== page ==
These are just a few examples of the reports that IT administrators can create in a DataFlow by querying Active Directory. By leveraging the wealth of information stored in Active Directory, administrators can gain valuable insights into the network environment, user management, security, and overall system health, empowering them to make informed decisions and effectively manage the network infrastructure.

Example: Use Active Directory to Generate an Organizational Chart with External Data

Querying Active Directory to create an organizational chart and enriching it with public data can provide valuable insights into the company’s structure and personnel. Let’s explore an example of how this can be done:

  • Active Directory Query: First, the IT administrator would query Active Directory to retrieve information about user accounts, their roles, and reporting relationships. This would involve extracting data such as employee names, job titles, departments, and the hierarchical structure of the organization.

In the Designer, simply search and drag-and-drop the Active Directory Query Module onto the canvas.

For inputs, specify the:

  • LDAP Server (e.g., LDAP://ldapservername). To get a list of the LDAP servers, run the following command on the commandline: nltest /dclist:DOMAINNAME. [Replace DOMAINNAME with the name of your domain.]
  • Filter: For example, the query input for users would be: (&(objectCategory=person)(objectClass=user)(!userAccountControl:1.2.840.113556.1.4.803:=2))
  • Columns: The column input can be used to select only certain fields. A good starting set of fields to cover most use cases would be the following:[“givenname”,”mail”,”title”,”homephone”,”department”,”telephonenumber”,”userprincipalname”,”description”,”st”,”samaccountname”,”initials”,”sn”,”cn”,”name”]

Once you retrieve the desired table of users from Active Directory, the following next steps can be taken:

  1. Data Enrichment: The IT administrator can enrich the resulting table with public data to enhance the information available for each employee. Public data sources, such as professional networking platforms or public directories, can be leveraged to retrieve additional details like profile pictures, educational backgrounds, work history, and professional achievements.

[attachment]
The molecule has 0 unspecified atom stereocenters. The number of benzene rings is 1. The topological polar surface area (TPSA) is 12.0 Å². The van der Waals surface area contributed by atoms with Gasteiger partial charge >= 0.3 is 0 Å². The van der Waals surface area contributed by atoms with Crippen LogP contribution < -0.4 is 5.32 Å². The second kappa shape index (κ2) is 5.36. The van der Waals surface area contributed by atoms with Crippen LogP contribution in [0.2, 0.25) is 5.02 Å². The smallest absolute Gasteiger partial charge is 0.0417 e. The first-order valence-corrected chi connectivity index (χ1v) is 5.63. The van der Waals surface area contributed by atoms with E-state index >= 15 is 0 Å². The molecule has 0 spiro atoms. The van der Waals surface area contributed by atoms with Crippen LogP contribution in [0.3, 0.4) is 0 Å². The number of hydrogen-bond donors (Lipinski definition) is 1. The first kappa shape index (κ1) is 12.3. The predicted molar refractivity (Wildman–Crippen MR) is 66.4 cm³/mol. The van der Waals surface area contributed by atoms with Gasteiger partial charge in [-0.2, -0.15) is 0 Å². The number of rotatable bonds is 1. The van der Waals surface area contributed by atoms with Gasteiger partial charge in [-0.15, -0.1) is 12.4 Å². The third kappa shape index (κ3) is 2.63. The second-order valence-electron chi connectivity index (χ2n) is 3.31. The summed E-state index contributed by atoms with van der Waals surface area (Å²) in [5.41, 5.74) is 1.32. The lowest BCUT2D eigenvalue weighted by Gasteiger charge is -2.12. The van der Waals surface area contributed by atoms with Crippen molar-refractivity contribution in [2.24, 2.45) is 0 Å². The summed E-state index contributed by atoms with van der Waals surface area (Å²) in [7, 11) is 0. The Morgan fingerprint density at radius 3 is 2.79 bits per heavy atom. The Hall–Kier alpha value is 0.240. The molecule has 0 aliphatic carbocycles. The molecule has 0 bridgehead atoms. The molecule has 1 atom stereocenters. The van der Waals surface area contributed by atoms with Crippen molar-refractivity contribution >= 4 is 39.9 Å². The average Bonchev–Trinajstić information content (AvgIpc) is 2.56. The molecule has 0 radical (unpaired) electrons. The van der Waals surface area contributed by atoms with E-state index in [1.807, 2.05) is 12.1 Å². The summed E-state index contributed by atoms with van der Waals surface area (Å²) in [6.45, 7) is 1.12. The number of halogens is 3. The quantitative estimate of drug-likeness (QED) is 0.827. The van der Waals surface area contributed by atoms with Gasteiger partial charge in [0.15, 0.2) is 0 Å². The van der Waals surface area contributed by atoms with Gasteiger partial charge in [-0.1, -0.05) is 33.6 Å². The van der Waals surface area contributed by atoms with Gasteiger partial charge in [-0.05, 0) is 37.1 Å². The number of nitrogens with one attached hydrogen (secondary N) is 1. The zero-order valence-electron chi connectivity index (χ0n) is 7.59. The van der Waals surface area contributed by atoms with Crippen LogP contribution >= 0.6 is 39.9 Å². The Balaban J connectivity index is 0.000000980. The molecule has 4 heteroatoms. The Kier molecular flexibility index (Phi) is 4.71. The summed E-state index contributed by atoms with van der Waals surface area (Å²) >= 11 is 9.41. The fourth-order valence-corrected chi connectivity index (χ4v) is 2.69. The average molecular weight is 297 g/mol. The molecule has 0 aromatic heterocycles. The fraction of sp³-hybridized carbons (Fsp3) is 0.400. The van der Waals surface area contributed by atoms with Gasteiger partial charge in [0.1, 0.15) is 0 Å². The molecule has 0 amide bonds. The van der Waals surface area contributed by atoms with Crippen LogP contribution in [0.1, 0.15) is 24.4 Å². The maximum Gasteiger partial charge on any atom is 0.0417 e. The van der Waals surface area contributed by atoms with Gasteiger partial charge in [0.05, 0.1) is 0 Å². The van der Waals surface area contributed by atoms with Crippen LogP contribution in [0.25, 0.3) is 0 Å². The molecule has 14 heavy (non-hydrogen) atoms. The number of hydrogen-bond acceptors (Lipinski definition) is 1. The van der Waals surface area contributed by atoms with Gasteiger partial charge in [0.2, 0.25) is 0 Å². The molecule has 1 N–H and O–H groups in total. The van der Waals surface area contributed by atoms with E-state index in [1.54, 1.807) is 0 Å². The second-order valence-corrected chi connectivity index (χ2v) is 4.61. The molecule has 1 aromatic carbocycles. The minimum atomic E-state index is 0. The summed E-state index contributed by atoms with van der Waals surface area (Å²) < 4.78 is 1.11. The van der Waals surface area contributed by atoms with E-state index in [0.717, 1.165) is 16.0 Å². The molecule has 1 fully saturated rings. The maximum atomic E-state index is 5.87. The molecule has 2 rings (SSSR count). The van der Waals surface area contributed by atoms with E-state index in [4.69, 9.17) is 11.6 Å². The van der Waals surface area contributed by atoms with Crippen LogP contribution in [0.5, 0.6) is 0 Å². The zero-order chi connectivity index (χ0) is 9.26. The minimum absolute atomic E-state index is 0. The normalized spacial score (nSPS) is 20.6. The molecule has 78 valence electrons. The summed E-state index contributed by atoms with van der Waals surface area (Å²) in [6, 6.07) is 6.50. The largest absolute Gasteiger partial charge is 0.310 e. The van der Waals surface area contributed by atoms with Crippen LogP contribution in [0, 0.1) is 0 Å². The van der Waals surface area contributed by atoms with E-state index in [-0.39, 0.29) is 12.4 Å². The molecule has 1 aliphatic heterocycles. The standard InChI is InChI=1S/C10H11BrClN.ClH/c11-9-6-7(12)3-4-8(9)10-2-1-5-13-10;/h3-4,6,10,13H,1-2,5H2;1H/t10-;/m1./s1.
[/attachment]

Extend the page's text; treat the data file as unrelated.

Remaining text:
2. Integration and Data Matching: The administrator would integrate the Active Directory data with the public data, ensuring that the information is accurately matched to the corresponding employees. This can be achieved through various matching techniques, such as using unique identifiers like email addresses or names.
  3. Visual Representation: With the enriched data, the administrator can generate an interactive and visually appealing organizational chart. This chart can be presented using graphical tools or web-based applications that allow users to navigate through the hierarchy, view employee profiles, and access relevant information.
  4. Data Accessibility and Collaboration: The created org chart can be made accessible to employees within the organization, enabling them to search for colleagues, explore reporting structures, and access contact information. This promotes collaboration, streamlines communication, and facilitates knowledge sharing across teams and departments.

By leveraging Active Directory queries from within Composable, and enriching it with public data, IT administrators can create an interactive and detailed org chart that goes beyond basic employee information. This enriched org chart becomes a valuable resource for employees, promoting transparency, collaboration, and better understanding of the organization’s dynamics.